CPCA has developed a series of best practices in quality incentive programs for FQHCs. The best practices developed by CPCA and community health centers include an emphasis on setting attainable goals, defining clear measures and benchmarks, and seeking standardization across P4P programs. CPCA is meeting with health plans across the state and educating health centers on developing and implementing high quality and effective Quality Improvement and P4P programs.
Capitation Payment Preparedness Program (CP3)
CPCA through its Payment Preparedness Program (CP3) has invested in developing and implementing training and technical assistance to pilot sites signed up to participate in the Alternative Payment Methodology (APM) and have expanded participation to all members through the managed care trainings offered from June through October of 2017. These twelve trainings on six topics, reached 364 staff members from clinics across the state. From this effort the Payment Preparedness Program has also developed a series of managed care webinars to take deeper dives into specific areas of interest for sites such as empanelment and outreach and management of members. We have also begun to develop a number of community health podcasts delving into topics such as “What can we expect for the future of value based care?” and “Preparing to be financially ready in APM.” Additional podcasts will deal with care teams, member management, risk stratification and data governance. The first of these podcasts are available now.
Along with CP3, the Statewide Quality Improvement (SQIC) Workgroup has been exploring how health centers and health center networks, and payers are using risk stratification techniques to attribute risk and intervene accordingly for the highest acuity, highest need patients. Understanding the role of risk and risk stratification is the first step to implementing an effective care management program with data informed decisions. This process will only become more important as health centers manage the health of their entire population.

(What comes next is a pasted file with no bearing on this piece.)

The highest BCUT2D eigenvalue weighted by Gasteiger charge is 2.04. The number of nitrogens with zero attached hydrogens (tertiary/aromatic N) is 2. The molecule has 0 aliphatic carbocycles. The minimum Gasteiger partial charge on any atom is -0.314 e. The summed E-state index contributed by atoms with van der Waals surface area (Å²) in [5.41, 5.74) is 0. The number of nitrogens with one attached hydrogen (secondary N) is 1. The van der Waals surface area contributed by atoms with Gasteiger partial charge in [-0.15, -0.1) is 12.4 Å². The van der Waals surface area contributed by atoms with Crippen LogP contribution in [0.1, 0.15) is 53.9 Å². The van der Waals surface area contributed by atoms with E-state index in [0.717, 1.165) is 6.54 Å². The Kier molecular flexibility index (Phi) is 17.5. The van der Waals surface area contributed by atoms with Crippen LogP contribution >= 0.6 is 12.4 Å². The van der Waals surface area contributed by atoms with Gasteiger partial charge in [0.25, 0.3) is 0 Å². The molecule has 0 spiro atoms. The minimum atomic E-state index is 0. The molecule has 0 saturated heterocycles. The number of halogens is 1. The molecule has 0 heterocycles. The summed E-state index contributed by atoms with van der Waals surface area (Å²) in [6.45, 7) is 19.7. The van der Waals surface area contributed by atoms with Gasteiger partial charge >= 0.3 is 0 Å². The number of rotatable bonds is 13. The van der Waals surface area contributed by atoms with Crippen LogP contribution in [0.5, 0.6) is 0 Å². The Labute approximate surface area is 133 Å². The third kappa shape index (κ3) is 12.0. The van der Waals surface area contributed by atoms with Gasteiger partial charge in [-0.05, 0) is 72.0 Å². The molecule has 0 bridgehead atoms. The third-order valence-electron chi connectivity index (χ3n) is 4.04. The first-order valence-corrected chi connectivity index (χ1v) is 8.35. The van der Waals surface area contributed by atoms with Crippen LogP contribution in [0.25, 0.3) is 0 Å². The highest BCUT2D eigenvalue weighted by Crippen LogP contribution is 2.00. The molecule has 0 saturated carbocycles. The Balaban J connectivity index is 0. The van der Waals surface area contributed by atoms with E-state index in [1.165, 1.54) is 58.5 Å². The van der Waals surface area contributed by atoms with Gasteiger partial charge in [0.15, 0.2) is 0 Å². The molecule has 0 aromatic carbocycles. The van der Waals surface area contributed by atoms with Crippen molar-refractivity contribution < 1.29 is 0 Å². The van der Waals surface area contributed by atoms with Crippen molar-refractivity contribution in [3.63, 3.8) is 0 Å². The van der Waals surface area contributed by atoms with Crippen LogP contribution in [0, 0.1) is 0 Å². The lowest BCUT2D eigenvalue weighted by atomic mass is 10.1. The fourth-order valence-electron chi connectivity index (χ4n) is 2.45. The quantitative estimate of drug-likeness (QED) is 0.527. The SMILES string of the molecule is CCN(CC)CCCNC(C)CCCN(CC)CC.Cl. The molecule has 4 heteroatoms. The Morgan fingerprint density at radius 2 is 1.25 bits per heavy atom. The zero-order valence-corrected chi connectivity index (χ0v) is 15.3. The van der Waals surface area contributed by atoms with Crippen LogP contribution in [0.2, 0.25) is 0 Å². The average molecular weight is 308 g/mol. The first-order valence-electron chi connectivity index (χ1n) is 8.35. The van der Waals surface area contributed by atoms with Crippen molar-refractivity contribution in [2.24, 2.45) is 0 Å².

Unseen Patients Workgroup
After listening to members through the Managed Care Task Force, CPCA has identified the issue of assigned but unseen patients as a major barrier to improving care quality, patient engagement, and HEDIS scores throughout the state.
To explore and research this issue, CPCA has developed a workgroup to understand the factors that lead to unseen patients, best practices in aligning utilization and assignment, and spread solutions. The workgroup has examined a survey of unseen patients led by an IPA and health center, and the development of an algorithm at the health plan level to identify patients who are utilizing care where they are not assigned through claims data. The next best practice the workgroup will be studying is the development of data and IT infrastructure at the clinic level to manage assigned patients and track utilization.
Investing in data
CPCA believes in the power of data to achieve quality improvement in community health center and managed care plan partnerships. CPCA hosts several user groups for electronic health records (EHR) where data entry into the EHR is the focus and health centers work with EHR vendors to ensure that systems are set up for data collection and standardization. In addition to these user groups, health centers are also provided data analytics user groups/peer networks where health centers come together to share best practices and increase peer learning. These user groups focus on the use of the data and achieving quality improvement by analyzing the data to achieve the triple aim. Lastly, CPCA believes in the improvement of health center HEDIS measures that are reviewed by health plans. CPCA plans to meet with health plans to determine the attainability of standardizing the codes and definitions of HEDIS measures across health plans.